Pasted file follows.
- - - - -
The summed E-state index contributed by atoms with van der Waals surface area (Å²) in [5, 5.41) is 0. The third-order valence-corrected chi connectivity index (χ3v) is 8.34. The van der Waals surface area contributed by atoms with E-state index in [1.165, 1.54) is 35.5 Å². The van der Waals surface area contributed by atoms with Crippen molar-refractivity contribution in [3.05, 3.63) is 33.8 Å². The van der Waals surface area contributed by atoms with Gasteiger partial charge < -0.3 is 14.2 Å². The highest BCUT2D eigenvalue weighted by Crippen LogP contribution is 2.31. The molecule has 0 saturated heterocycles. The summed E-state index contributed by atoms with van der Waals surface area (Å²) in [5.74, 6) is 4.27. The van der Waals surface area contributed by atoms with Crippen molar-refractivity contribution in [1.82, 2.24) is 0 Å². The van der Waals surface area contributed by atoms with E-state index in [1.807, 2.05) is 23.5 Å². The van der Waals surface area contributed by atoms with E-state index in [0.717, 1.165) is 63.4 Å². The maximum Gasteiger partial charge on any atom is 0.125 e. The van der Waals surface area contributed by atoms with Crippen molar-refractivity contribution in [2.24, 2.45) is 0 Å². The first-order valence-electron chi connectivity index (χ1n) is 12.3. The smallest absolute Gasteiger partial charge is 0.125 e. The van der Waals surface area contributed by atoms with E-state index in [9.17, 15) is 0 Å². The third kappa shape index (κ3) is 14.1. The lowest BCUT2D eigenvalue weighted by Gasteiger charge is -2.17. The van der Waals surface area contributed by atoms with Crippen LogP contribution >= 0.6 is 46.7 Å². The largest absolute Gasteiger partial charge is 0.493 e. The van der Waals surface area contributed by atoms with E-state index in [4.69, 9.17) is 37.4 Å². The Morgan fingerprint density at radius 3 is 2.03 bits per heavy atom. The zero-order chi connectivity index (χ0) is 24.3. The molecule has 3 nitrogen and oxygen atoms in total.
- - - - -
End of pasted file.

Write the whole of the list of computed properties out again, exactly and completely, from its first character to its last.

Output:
The summed E-state index contributed by atoms with van der Waals surface area (Å²) in [5, 5.41) is 0. The third-order valence-corrected chi connectivity index (χ3v) is 8.34. The van der Waals surface area contributed by atoms with E-state index in [1.165, 1.54) is 35.5 Å². The van der Waals surface area contributed by atoms with Crippen molar-refractivity contribution in [3.05, 3.63) is 33.8 Å². The van der Waals surface area contributed by atoms with Gasteiger partial charge < -0.3 is 14.2 Å². The highest BCUT2D eigenvalue weighted by Crippen LogP contribution is 2.31. The molecule has 0 saturated heterocycles. The summed E-state index contributed by atoms with van der Waals surface area (Å²) in [5.74, 6) is 4.27. The van der Waals surface area contributed by atoms with Crippen molar-refractivity contribution in [1.82, 2.24) is 0 Å². The van der Waals surface area contributed by atoms with E-state index in [1.807, 2.05) is 23.5 Å². The van der Waals surface area contributed by atoms with E-state index in [0.717, 1.165) is 63.4 Å². The maximum Gasteiger partial charge on any atom is 0.125 e. The van der Waals surface area contributed by atoms with Crippen molar-refractivity contribution in [2.24, 2.45) is 0 Å². The first-order valence-electron chi connectivity index (χ1n) is 12.3. The smallest absolute Gasteiger partial charge is 0.125 e. The van der Waals surface area contributed by atoms with E-state index in [9.17, 15) is 0 Å². The third kappa shape index (κ3) is 14.1. The lowest BCUT2D eigenvalue weighted by Gasteiger charge is -2.17. The van der Waals surface area contributed by atoms with Crippen LogP contribution >= 0.6 is 46.7 Å². The largest absolute Gasteiger partial charge is 0.493 e. The van der Waals surface area contributed by atoms with E-state index in [4.69, 9.17) is 37.4 Å². The Morgan fingerprint density at radius 3 is 2.03 bits per heavy atom. The zero-order chi connectivity index (χ0) is 24.3. The molecule has 3 nitrogen and oxygen atoms in total.